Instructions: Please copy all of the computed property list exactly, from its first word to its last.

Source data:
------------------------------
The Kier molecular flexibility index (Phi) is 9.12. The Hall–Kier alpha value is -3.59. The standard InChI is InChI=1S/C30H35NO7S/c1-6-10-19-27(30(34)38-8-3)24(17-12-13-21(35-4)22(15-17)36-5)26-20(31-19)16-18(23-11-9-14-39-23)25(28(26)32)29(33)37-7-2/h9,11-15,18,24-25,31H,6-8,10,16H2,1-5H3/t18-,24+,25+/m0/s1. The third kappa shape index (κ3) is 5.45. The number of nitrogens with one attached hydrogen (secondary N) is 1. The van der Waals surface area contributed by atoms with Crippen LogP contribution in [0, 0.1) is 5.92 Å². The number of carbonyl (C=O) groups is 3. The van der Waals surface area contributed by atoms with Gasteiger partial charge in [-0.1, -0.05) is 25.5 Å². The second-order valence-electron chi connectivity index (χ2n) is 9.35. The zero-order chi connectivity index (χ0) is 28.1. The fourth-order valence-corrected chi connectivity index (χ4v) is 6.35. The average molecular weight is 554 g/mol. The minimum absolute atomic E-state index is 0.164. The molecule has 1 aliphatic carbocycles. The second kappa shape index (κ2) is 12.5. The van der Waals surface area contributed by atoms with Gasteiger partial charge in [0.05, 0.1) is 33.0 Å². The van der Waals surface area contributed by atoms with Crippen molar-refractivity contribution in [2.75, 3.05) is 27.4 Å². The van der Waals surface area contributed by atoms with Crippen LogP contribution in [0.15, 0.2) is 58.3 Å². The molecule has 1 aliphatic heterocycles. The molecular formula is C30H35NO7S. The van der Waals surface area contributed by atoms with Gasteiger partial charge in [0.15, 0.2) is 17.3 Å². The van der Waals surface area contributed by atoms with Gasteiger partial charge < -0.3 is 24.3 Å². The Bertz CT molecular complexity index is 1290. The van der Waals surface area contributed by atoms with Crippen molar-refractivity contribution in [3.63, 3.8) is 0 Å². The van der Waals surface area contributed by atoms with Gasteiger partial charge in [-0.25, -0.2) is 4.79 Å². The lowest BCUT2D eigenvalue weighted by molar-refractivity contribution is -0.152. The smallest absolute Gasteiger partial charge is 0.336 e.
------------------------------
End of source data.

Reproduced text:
The Kier molecular flexibility index (Phi) is 9.12. The Hall–Kier alpha value is -3.59. The standard InChI is InChI=1S/C30H35NO7S/c1-6-10-19-27(30(34)38-8-3)24(17-12-13-21(35-4)22(15-17)36-5)26-20(31-19)16-18(23-11-9-14-39-23)25(28(26)32)29(33)37-7-2/h9,11-15,18,24-25,31H,6-8,10,16H2,1-5H3/t18-,24+,25+/m0/s1. The third kappa shape index (κ3) is 5.45. The number of nitrogens with one attached hydrogen (secondary N) is 1. The van der Waals surface area contributed by atoms with Crippen LogP contribution in [0, 0.1) is 5.92 Å². The number of carbonyl (C=O) groups is 3. The van der Waals surface area contributed by atoms with Gasteiger partial charge in [-0.1, -0.05) is 25.5 Å². The second-order valence-electron chi connectivity index (χ2n) is 9.35. The zero-order chi connectivity index (χ0) is 28.1. The fourth-order valence-corrected chi connectivity index (χ4v) is 6.35. The average molecular weight is 554 g/mol. The minimum absolute atomic E-state index is 0.164. The molecule has 1 aliphatic carbocycles. The second kappa shape index (κ2) is 12.5. The van der Waals surface area contributed by atoms with Gasteiger partial charge in [0.05, 0.1) is 33.0 Å². The van der Waals surface area contributed by atoms with Crippen molar-refractivity contribution in [2.75, 3.05) is 27.4 Å². The van der Waals surface area contributed by atoms with Crippen LogP contribution in [0.15, 0.2) is 58.3 Å². The molecule has 1 aliphatic heterocycles. The molecular formula is C30H35NO7S. The van der Waals surface area contributed by atoms with Gasteiger partial charge in [0.15, 0.2) is 17.3 Å². The van der Waals surface area contributed by atoms with Gasteiger partial charge < -0.3 is 24.3 Å². The Bertz CT molecular complexity index is 1290. The van der Waals surface area contributed by atoms with Crippen molar-refractivity contribution in [3.63, 3.8) is 0 Å². The van der Waals surface area contributed by atoms with Gasteiger partial charge in [-0.25, -0.2) is 4.79 Å². The lowest BCUT2D eigenvalue weighted by molar-refractivity contribution is -0.152. The smallest absolute Gasteiger partial charge is 0.336 e.